By the Editor
It is August 9 2012 and six weeks out from new Council elections soon to be new Coffs Harbour City Council Mayor, Denise Knight (pictured), is co-sponsoring an important motion with former fellow Councillor, Kerry Hines, for Councillors to consider at that night’s council meeting.
The motion is headed ‘Review of future major civic infrastructure requirements and council’s commercial property holdings’.
All things considered it seems a pretty boring, mundane and benign heading. But just over seven years later it becomes more than just ‘passing strange’ particularly given Council rushed through by 6 votes to 2 last Thursday 14 September a motion to fast track and increase stage one funding of the new Gordon Street Civic Centre/Council Chambers by 300%.
Why is it more than just a bit ‘passing strange’?
Consider that the motion aims “to seek Council endorsement of the outcome of a review of the provision of future major civic infrastructure (FMCI) requirements and Council’s commercial property holdings.”
Furthermore the resolution spells out “that Council’s role in the revitalisation of the CBD is as a facilitator/economic development catalyst (such as the development of the CBD Master Plan) and not that of a developer in its own right.”
And one key component of this is that “Council accept the following recommendations of the Savill Report in relation to Council’s Commercial Property Holdings:
- Dispose of 23-31 Gordon Street, Coffs Harbour (my emphasis added)
- Develop CBD parking and transport strategy.”
Sorry, what? Twenty three to thirty one Gordon Street? The old Salvos Building? Brought by the CHCC? ”Dispose” of it? But isn’t that where the Council announced in the past 18 months that they wanted to build a Museum, Art Gallery and Library for approximately $35m? A concept that has now blown out to $76m in part due to a more recent plan to make it the location for new Council chambers and offices too?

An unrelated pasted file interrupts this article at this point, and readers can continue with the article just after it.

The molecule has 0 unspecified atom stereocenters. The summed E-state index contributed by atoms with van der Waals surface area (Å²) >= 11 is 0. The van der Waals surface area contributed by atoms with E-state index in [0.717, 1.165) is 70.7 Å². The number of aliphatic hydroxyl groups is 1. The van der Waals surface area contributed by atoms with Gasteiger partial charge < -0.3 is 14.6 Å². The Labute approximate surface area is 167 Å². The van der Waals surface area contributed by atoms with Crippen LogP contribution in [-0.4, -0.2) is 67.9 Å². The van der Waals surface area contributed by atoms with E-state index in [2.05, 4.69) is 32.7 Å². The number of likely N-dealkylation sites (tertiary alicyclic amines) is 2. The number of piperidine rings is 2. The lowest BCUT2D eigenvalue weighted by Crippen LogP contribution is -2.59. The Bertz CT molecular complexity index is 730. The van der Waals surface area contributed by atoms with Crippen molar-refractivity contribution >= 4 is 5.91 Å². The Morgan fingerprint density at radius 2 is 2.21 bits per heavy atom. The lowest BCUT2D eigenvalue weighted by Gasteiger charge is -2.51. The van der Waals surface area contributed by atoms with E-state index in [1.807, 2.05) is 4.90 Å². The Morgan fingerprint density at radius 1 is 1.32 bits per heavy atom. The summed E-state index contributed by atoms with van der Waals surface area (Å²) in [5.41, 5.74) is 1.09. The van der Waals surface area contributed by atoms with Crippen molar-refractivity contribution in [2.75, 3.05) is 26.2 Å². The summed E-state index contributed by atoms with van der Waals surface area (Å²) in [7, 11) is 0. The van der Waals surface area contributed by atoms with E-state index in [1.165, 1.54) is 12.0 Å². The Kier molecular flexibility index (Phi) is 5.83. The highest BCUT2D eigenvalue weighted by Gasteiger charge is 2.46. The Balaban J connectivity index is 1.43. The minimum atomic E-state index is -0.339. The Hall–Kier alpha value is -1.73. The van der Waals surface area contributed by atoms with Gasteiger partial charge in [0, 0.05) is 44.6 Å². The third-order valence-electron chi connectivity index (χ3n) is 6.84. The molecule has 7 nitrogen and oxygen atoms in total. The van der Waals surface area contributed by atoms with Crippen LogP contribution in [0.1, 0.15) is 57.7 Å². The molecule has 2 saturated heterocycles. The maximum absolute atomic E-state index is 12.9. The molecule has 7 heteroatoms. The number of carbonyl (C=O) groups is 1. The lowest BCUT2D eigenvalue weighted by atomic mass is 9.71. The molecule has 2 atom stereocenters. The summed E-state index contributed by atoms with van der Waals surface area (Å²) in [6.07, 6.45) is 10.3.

So what happened? Why wasn’t it “disposed of”? If it didn’t sell what makes Council so sure other assets it has on a list to fund the new ‘Gordon Street Palace’, (as someone described it to me this week), will sell for their desired asking price?
Why has Coffs Harbour’s current Mayor gone from being a proponent of disposing this land in Gordon Street to being a major advocate of the estimated $76m Civic/Council Centre to be built by the Council as sole developer on the very same site?
All despite the same motion stating that Council “confirm that although desirable and preferable, it is not essential for the Council Administration Building to be in a single location.”
Note also another part of the motion, that after several potential amendments, was passed unchanged;
“Council resolve not to quarantine the City Hill site for an Entertainment Centre and Art Gallery”.
A few more thoughts and questions come to mind. Namely, has this successfully passed Council motion ever been formally rescinded? Does it need to be rescinded? If so when and if not why not? And if it has not been rescinded what does that mean for successive motions in relation to 21-31 Gordon Street and also subsequent CBD plans?
Perhaps a reader with some expertise in law and/or the relevant local government legislation might be able to enlighten us. In the meantime we will ‘keep digging’ too.
However, like I say, ‘passing strange’ indeed.
It is interesting what some research of archives can uncover. A big thanks to my old mate ‘Cob’ on this one.
There will be more to come. “Watch this space”.